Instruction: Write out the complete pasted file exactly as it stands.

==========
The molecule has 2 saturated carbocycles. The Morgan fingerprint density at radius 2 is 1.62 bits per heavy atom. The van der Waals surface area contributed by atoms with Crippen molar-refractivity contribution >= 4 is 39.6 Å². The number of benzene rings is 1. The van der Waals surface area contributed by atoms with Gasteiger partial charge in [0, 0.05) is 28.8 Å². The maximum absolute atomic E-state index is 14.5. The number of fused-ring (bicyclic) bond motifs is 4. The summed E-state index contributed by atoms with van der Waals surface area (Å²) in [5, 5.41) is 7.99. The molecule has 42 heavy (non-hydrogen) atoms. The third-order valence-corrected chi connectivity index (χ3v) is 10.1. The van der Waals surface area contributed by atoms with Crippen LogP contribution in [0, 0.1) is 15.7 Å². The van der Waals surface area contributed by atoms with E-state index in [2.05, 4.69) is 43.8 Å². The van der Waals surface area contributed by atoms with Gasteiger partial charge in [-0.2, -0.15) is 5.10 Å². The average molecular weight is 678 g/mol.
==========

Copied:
The molecule has 2 saturated carbocycles. The Morgan fingerprint density at radius 2 is 1.62 bits per heavy atom. The van der Waals surface area contributed by atoms with Crippen molar-refractivity contribution >= 4 is 39.6 Å². The number of benzene rings is 1. The van der Waals surface area contributed by atoms with Gasteiger partial charge in [0, 0.05) is 28.8 Å². The maximum absolute atomic E-state index is 14.5. The number of fused-ring (bicyclic) bond motifs is 4. The summed E-state index contributed by atoms with van der Waals surface area (Å²) in [5, 5.41) is 7.99. The molecule has 42 heavy (non-hydrogen) atoms. The third-order valence-corrected chi connectivity index (χ3v) is 10.1. The van der Waals surface area contributed by atoms with Crippen LogP contribution in [0, 0.1) is 15.7 Å². The van der Waals surface area contributed by atoms with E-state index in [2.05, 4.69) is 43.8 Å². The van der Waals surface area contributed by atoms with Gasteiger partial charge in [-0.2, -0.15) is 5.10 Å². The average molecular weight is 678 g/mol.